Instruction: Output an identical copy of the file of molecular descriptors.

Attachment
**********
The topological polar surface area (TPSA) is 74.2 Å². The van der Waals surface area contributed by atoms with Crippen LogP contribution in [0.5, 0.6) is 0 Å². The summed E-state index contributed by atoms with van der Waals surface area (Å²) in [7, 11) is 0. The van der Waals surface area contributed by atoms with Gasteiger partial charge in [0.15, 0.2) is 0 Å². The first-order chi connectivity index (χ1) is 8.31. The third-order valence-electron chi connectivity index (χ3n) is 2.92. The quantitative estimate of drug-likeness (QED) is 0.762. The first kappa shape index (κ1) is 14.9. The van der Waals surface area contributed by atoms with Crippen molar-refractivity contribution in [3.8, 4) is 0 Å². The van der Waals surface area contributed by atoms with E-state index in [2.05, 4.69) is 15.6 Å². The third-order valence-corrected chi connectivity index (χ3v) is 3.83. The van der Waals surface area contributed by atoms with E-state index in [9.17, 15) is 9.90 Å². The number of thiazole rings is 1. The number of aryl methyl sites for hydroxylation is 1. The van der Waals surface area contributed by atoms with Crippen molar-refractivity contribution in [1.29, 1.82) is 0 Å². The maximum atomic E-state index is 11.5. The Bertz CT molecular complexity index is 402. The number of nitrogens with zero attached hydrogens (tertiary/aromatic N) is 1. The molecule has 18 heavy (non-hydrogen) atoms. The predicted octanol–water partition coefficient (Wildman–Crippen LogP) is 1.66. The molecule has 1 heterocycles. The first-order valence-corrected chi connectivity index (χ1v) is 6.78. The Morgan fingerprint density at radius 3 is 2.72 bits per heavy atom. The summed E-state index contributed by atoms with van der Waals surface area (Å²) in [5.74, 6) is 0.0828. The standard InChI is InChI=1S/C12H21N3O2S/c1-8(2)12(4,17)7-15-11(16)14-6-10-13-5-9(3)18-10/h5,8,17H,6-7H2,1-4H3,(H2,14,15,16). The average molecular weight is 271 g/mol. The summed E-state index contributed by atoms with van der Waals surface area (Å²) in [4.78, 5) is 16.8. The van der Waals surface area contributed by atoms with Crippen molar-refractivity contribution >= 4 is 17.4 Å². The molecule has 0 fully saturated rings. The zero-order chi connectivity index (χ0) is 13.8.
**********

The topological polar surface area (TPSA) is 74.2 Å². The van der Waals surface area contributed by atoms with Crippen LogP contribution in [0.5, 0.6) is 0 Å². The summed E-state index contributed by atoms with van der Waals surface area (Å²) in [7, 11) is 0. The van der Waals surface area contributed by atoms with Gasteiger partial charge in [0.15, 0.2) is 0 Å². The first-order chi connectivity index (χ1) is 8.31. The third-order valence-electron chi connectivity index (χ3n) is 2.92. The quantitative estimate of drug-likeness (QED) is 0.762. The first kappa shape index (κ1) is 14.9. The van der Waals surface area contributed by atoms with Crippen molar-refractivity contribution in [3.8, 4) is 0 Å². The van der Waals surface area contributed by atoms with E-state index in [2.05, 4.69) is 15.6 Å². The third-order valence-corrected chi connectivity index (χ3v) is 3.83. The van der Waals surface area contributed by atoms with E-state index in [9.17, 15) is 9.90 Å². The number of thiazole rings is 1. The number of aryl methyl sites for hydroxylation is 1. The van der Waals surface area contributed by atoms with Crippen molar-refractivity contribution in [1.29, 1.82) is 0 Å². The maximum atomic E-state index is 11.5. The Bertz CT molecular complexity index is 402. The number of nitrogens with zero attached hydrogens (tertiary/aromatic N) is 1. The molecule has 18 heavy (non-hydrogen) atoms. The predicted octanol–water partition coefficient (Wildman–Crippen LogP) is 1.66. The molecule has 1 heterocycles. The first-order valence-corrected chi connectivity index (χ1v) is 6.78. The Morgan fingerprint density at radius 3 is 2.72 bits per heavy atom. The summed E-state index contributed by atoms with van der Waals surface area (Å²) in [5.74, 6) is 0.0828. The standard InChI is InChI=1S/C12H21N3O2S/c1-8(2)12(4,17)7-15-11(16)14-6-10-13-5-9(3)18-10/h5,8,17H,6-7H2,1-4H3,(H2,14,15,16). The average molecular weight is 271 g/mol. The summed E-state index contributed by atoms with van der Waals surface area (Å²) in [4.78, 5) is 16.8. The van der Waals surface area contributed by atoms with Crippen molar-refractivity contribution >= 4 is 17.4 Å². The molecule has 0 fully saturated rings. The zero-order chi connectivity index (χ0) is 13.8.